Pinout for SED9421

Tony Duell ard at
Sun Nov 27 15:02:58 CST 2005

> >I think that's the reason for a lot of the Sanders electronics (the 700 
> >had 3 micropeocessors in it -- 2 Z8s and a Z80) - -to handle the 
> >acceleration of the carriage motor and put the dots down at the right
> time.
> The Durango here is patterned after the Sanders in one respect--it uses a
> fine wire dot-matrix printhead to do multipass character formation through
> a film ribbon.  The quality from a 9 wire printhead is very good.  Includes

The Sanders units I have (both of them, 12/7 and 700) actually use a 7 
pin head and get amazing quality from it (some of the fonts take 8 
pases). There's a PROM (on one of the PCBs in the 12/7 and on the back of 
the prinhead itself in the 700) that contains a table of mechanical 
constants for that particular head (!).

The 12/7 electtonics is a lot simpler. Just one Z80 and a couple of 
Z80-DMA chips, one for the data input (mine is the RS232 version), the 
other to send data to the 'pinfire' electronics. From what I rmember, 
that's a set of state machines.

As I mentioned, the 700 has 3 microprocessors in it, communicating by 
shared memory 9 bits wide. No, not 8 bits and parity, a true 9 bits. I am 
told there was a Sanders 900 that used a 9 pin head, you see....

Alas Snaders neve had downloadable fonts. On the 12/7, the fonts are 
stored in EPROMs on intenral PCBs, some osckets take 2708s, some take 
2716s (the TI 3-rail ones...) some take 2732s. And I think there were 
address decoder PROMs that selected how much of the address space was 
allocated to each socket. What this meant was that you got the fonts it 
was ordered with, and any changes later, even if you had the EPROMs with 
the right font in, was a lot of work.

The 780 doesn't support downloadable fonts either [1], but the fonts on 
this are stored in little EPROM cartridges that plug into connectors in 
front of the carriage. Any font cartridge can go into any slot, you were 
supposed to be able to swapt them around.

[1] Although the hardware almost does. There is a Wr/ line on the font 
cartridge connector, a RAM cartridge could have been made. AFAIK there is 
no support for this in the firmware.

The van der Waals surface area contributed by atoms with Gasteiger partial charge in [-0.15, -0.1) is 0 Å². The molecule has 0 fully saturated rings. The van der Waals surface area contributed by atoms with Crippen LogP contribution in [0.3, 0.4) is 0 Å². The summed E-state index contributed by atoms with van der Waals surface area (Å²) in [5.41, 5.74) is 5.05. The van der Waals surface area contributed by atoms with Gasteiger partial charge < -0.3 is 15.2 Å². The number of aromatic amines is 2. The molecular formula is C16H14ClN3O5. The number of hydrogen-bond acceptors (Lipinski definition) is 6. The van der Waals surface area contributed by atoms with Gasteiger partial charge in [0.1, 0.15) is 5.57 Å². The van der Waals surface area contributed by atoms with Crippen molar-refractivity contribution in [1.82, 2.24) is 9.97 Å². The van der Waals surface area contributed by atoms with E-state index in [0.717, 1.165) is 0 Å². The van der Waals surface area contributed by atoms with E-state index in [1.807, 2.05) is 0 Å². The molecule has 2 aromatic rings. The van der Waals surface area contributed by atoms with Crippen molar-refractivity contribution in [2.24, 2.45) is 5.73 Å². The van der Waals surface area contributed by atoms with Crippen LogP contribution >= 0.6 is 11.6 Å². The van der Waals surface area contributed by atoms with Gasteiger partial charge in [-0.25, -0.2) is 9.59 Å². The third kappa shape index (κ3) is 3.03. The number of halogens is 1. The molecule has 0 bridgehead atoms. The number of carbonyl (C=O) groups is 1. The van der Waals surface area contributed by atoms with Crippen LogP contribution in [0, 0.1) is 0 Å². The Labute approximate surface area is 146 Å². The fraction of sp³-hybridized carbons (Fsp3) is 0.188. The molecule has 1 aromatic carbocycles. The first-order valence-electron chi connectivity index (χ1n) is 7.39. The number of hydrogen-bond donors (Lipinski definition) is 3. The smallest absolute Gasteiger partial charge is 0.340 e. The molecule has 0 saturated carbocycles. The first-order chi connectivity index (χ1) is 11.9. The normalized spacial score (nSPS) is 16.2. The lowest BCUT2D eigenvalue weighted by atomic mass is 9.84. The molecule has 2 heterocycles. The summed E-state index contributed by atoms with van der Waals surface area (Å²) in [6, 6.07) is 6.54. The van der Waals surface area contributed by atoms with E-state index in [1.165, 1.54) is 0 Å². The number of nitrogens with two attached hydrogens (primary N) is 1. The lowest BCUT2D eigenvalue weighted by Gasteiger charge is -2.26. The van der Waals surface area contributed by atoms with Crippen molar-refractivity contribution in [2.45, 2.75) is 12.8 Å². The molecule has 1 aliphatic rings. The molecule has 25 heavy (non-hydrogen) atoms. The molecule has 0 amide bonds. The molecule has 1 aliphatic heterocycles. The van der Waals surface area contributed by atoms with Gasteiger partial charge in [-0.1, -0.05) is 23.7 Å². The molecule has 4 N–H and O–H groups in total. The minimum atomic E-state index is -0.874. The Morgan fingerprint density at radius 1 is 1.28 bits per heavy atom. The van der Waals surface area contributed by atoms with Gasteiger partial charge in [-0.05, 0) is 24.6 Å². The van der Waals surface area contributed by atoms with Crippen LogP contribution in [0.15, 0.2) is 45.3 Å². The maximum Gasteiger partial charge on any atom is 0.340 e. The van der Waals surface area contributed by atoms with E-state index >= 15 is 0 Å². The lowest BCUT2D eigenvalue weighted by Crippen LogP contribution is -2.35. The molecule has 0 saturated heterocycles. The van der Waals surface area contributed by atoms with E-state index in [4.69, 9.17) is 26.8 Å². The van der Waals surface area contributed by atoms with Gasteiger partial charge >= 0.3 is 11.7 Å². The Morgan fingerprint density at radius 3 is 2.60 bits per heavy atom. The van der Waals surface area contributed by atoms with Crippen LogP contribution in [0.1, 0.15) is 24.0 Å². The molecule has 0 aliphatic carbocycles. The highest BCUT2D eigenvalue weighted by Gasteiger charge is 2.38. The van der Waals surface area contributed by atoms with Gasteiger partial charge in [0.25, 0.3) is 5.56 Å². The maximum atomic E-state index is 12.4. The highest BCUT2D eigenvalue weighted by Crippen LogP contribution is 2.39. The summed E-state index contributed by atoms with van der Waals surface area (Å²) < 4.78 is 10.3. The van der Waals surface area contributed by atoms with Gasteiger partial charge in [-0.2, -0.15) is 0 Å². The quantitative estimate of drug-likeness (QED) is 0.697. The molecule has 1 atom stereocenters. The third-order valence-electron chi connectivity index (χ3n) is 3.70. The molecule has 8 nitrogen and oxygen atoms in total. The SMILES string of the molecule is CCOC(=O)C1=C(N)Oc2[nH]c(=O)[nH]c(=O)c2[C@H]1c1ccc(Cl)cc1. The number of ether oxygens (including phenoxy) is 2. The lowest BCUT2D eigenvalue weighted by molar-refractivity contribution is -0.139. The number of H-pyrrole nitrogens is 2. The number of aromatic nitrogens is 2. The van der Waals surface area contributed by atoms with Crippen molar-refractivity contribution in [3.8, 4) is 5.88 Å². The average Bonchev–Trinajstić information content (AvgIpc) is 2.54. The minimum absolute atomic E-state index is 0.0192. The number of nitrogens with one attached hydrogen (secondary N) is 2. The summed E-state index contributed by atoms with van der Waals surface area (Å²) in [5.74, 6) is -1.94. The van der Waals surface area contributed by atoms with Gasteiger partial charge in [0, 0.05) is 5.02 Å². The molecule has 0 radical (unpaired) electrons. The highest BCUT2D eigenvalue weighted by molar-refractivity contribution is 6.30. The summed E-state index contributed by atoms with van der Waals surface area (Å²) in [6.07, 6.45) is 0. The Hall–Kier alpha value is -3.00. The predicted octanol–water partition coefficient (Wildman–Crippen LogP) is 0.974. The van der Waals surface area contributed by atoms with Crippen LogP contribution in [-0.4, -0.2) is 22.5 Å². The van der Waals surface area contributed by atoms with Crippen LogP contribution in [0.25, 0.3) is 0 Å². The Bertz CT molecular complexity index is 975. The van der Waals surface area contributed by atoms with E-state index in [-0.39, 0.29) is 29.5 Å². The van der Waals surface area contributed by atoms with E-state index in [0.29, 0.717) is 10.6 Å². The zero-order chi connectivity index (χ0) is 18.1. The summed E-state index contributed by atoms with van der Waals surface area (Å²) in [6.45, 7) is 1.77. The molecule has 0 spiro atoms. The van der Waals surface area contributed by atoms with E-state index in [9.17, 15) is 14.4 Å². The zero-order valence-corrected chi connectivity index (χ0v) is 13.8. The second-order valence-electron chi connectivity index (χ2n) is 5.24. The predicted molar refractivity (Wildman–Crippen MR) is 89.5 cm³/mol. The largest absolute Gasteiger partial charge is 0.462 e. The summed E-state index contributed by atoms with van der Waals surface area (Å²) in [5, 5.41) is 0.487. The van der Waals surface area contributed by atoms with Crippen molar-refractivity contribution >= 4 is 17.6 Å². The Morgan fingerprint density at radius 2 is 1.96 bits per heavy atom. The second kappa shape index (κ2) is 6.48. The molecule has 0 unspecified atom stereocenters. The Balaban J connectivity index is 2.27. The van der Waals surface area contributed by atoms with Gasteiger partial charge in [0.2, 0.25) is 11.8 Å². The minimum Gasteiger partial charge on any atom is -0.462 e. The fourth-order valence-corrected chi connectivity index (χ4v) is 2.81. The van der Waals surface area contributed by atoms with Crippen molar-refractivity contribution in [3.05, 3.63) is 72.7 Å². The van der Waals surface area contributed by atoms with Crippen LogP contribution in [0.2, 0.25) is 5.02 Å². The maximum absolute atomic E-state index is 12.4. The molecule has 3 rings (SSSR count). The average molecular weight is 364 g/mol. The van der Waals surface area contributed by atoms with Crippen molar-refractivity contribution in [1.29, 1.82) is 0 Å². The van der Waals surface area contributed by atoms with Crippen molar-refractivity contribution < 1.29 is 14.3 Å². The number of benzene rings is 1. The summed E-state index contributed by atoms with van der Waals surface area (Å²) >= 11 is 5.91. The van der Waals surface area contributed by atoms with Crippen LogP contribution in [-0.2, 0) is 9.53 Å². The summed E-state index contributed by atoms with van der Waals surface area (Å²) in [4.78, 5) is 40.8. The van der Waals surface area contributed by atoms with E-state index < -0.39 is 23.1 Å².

A word of warning for anyone working on a 12/7. There is live mains where 
youy least expect it, since the ribbon feed motor and the sheetfeed motor 
are both AC mains ones. This puts mains on the backplane PCB and on the 
connector PCB at the back.

> downloadable fonts, too--some over an inch tall.  The brains are a 5 MHz
> 8085A with a bunch of ROM and RAM ( all separate from the main CPU).  The
> carriage motor is a 48vdc Litton model with hi-res encoder.  I remember
> hearing that the motor cost almost as much as the rest of the printer--it's
> a finger-breaker too.  To get the half-dot vertical offset for multipass
> printing, it uses a geared-down stepper for the paper feed.

The 12/7 is very simple mechancially. The paper feed roller (which is only 
about 5/16" in diameter) is directly pinned to the stepper motor spindle. 
The carriage feed motor (I still think it's a stepper) has the cable drum 
on its spindle, a steel cable pulls the carriage back and forth. The 
ribbon drive motor (which is one of those AC ones with a built-in 
gearbox) directly drives the ribbon spool. Oh, there's a roller the 
ribbon goes round with holes in its flange and a slotted optoswitch to 
detect that the ribbon has moved and how far (!).

The 700 is rather more complicated. It uses the Diablo ribbon cartridge, 
so it keeps some of the gearing to drive it (now driven by a little 
stepper motor in the carriage, since the ribbon usage is programmable 
(!)). Again the carriage feed is what you'd expect, a steel cable on a 
drum. And I think therer are even a few gears in the paper feed (which is 
very much the system from the Diablo 630)

Have you come across the DEC LA100 (or LA210) that 'dip' the head 
mechanically to get the half dot spacing?


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